COMMENT: Medication nonadherence might worsen existing health disparities and therefore could be addressed through systematic changes to how prescriptions are dispensed — particularly for high-prevalence conditions such as asthma or attention-deficit/hyperactivity disorder. For example, some pharmacies linked with community health centers provide home delivery of prescriptions. When transportation has been a barrier to attending appointments, pediatricians should consider asking parents whether barriers exist to picking up prescriptions as well.
CITATION(S): Hensley C et al. Poverty, transportation access, and medication nonadherence. Pediatrics 2018 Mar 16; [e-pub].
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Neurology 2018 Feb 23
Stimulant Use for ADHD Not Associated with Elevated Seizure Risk
Reassuring evidence on the safety of medications for attention-deficit/hyperactivity disorder should be shared with patients.
There is concern that stimulant medication may increase the risk for seizures, despite some evidence demonstrating its safety (e.g., methylphenidate in patients with uncontrolled epilepsy; NEJM JW Psychiatry Aug 2011 and Epilepsy Behav 2011; 21:228). In the current study, researchers examined the risk for seizures among over 800,000 individuals (aged 5–64 years) who received a new diagnosis of attention-deficit/hyperactivity disorder (ADHD) or a prescription for an ADHD medication, based on health insurance claims data. Selected patients also had no claims for seizures for at least 1 year before diagnosis or prescription receipt.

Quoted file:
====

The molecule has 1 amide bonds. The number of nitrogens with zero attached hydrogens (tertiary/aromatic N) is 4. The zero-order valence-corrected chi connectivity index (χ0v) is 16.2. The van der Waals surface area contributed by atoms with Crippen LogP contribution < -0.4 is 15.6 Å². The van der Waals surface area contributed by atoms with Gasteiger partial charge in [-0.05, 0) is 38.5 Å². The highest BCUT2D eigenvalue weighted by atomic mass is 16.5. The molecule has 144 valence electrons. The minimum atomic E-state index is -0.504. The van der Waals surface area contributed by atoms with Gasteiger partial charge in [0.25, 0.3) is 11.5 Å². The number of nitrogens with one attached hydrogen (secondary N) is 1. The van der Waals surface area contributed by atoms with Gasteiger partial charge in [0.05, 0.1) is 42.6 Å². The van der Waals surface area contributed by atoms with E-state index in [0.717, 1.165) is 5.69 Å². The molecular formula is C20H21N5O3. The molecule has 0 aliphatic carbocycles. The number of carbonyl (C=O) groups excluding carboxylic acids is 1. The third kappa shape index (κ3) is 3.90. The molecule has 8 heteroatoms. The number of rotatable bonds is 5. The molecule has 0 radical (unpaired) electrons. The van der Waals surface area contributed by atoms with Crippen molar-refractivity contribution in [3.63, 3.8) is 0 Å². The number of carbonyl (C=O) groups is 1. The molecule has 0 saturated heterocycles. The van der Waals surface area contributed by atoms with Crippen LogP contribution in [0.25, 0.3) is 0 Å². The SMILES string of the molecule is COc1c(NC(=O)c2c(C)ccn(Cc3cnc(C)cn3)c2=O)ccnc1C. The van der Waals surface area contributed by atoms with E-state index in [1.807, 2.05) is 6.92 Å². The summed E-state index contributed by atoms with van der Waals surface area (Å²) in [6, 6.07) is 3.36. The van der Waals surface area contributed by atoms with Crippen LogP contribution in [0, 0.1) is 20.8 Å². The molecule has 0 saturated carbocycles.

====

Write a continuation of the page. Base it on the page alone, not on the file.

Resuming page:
Seizures occurred in approximately 2% of the ADHD cohort (men, 1.8%; women, 2.1%) compared with less than 1% of a matched control group (odds ratio, 2.3 for men and women). Those who were never prescribed ADHD medications had a higher risk for seizure compared with those ever prescribed an ADHD drug. Comparing nonmedicated and medicated months among all ADHD patients, the odds of seizure were approximately 40% lower during medicated months. In comparisons of nonmedicated and medicated months for individual patients, odds of seizures were lower while on medicine — by 29% among those with a seizure history and by 49% in those with no seizure history. The prescription of ADHD medications for 2 cumulative years was not associated with seizure risk.
COMMENT: This large database study, like other recent reports, demonstrates no increased risk for seizures with the use of ADHD medications. While ADHD itself is associated with seizures, ADHD medications may decrease the occurrence of seizures. The FDA labeling of these medications concerning the risk for seizures needs revision. This is an important study to discuss with our patients.